Whether you’re thinking about a liquidity event before you’ve launched your company or the thought comes much later, there’s a lot to consider before you cash out.

Liquidity events rely on strong planning and execution — as well as good timing — to achieve the desired outcome.

“A business owner might say, ‘My business is doing really well. If I wait a few more years, I’m going to be able to sell it for a lot more money,’” says Ken Marblestone, managing director at Cascade Partners. “That’s possible. But at the same time, you need to consider: Are the multiples going to be the same when I sell the business three years from now? Or are they going to come down? It’s not quite as easy as saying, ‘Let’s just continue growing earnings and we’ll sell it for more later.’”

Following a thoughtful process can help you address important concerns and identify the right solution for your business.

This week, Marblestone and Cyprium Partners’ Beth Haas talk about the path to liquidity, and why liquidity events work best when you’re clear about the end goal.

Every deal looks different

Marblestone once had a client, a family business, in which family members were concerned because they didn’t have a lot of money in the bank. The solution for the company was not to pursue a sale, but rather to go out and raise capital.

“A lot of dollars were raised, and the owner of the business took the money and paid dividends out to different family members that were owners of the business,” Marblestone says. “The family continues to own the business to this day. When I talk to the CEO, what I always hear is that it really changed the dynamics for the family.”

By going through the process of raising capital, the family could put some money in the bank, ease their fears and get back to growing the business.

“It has allowed the business to do better because the family is not so concerned about risk,” Marblestone says. “It really freed up that whole dynamic and allowed the family and the team to make decisions focused on what’s best for the business.”

The need for capital can arise in numerous ways, says Beth Haas, a partner at Cyprium Partners. It could be that the company wants to fund a new facility or buy a competitor.

“Perhaps they have one shareholder who wants to exit the business and needs to get bought out, but the others want to continue to run it,” Haas says. “Sometimes it’s a dividend. They’re starting to think about their own estate planning or wealth diversification. It really starts with something going on in the business that requires additional capital, but they don’t want to sell the company.”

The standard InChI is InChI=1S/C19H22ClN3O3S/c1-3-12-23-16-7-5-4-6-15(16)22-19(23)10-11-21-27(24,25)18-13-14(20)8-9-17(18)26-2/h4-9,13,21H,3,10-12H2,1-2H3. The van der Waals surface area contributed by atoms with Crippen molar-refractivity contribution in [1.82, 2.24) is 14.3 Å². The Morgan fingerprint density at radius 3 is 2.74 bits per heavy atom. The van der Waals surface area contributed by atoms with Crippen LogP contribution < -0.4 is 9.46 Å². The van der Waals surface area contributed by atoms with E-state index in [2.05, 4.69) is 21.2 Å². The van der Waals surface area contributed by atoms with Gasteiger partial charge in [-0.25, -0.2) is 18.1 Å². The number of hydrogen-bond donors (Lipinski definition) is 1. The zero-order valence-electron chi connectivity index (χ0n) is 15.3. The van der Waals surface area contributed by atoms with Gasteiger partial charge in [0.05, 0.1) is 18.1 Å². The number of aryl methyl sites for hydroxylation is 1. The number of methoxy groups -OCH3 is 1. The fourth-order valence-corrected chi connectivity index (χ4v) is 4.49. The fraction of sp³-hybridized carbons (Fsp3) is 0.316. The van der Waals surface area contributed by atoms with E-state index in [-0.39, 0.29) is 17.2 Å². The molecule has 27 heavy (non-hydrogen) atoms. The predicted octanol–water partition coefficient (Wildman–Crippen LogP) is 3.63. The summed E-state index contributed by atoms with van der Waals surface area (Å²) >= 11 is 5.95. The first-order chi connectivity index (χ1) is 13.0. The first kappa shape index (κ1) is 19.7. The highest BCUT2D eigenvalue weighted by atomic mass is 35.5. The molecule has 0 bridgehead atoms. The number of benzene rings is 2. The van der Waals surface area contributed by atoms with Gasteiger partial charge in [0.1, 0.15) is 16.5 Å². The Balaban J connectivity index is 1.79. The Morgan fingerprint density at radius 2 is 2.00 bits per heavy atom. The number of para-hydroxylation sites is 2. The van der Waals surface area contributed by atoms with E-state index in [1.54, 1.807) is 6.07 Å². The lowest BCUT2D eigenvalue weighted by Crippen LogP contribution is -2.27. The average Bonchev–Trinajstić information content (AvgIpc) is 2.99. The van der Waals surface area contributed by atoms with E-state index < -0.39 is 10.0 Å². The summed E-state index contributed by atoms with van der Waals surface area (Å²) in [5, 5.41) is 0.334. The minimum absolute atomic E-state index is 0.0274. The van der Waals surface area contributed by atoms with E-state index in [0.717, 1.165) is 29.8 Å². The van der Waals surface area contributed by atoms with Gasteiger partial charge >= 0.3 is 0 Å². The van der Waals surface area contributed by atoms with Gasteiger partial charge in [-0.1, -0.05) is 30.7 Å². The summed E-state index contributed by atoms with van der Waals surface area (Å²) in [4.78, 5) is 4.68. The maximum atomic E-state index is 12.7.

As Haas told Dealmakers last summer, every deal looks different. But a comprehensive evaluation of the situation can help guide owners to a positive result. “Part of what we try to do is to help understand what their objectives are, and try to structure a transaction that is going to be suited to the particular needs of the business,” she says.

Inform your decision

When you’re in the early stages of thinking about liquidity (and the possibility of selling your business), Marblestone finds it helpful to sort concerns into three buckets: personal, business and financial.

  • These are issues dealing with you, your family, your view of your career and what life would be like if you sold your business. “You need to take time to think through some of those personal and psychological issues,” Marblestone says. “You also get into issues like, ‘What do I want for my employees? The building? How important is it that the new owner maintain this building and continue to operate out of it?’ Those are really difficult issues that need to be thought through and considered.”
  • How do you and your business fit into the overall marketplace? What could you do to better position your business and separate from the competition? Buyers are always interested in the sustainability of the business, and how they can not only keep the business growing but accelerate that growth and improve the margins.
  • This gets into the due diligence process and your ability to create accurate information about your business, your customer and your margins. Can you successfully go through a due diligence process that takes a lot of work and preparation?

If you decide you are ready to sell, it’s usually a good idea to follow your gut — especially if that alternative is to stick around and give less than your best effort.

“There are times where a business owner should just say, ‘I’m just going to sell it. The incremental dollars are not worth it to me,’” Marblestone says. “Dollars are important, but they are not everything.”

The goal of going through a thorough process that examines you and your business from all sides is to sort through your goals and aspirations, and create one cohesive strategy that can help you achieve that desired outcome.

“I have one gauge for whether a process was successful or not,” Marblestone says. “What does the business owner think of it afterward? That summarizes a lot of different things. Was the valuation reasonable? How did it work out for them? How did it work out for the family and the employees? How does that business owner think about it one or two months later, one or two years later?”

Related post: When sale prices get high, buyers need more to achieve a desired return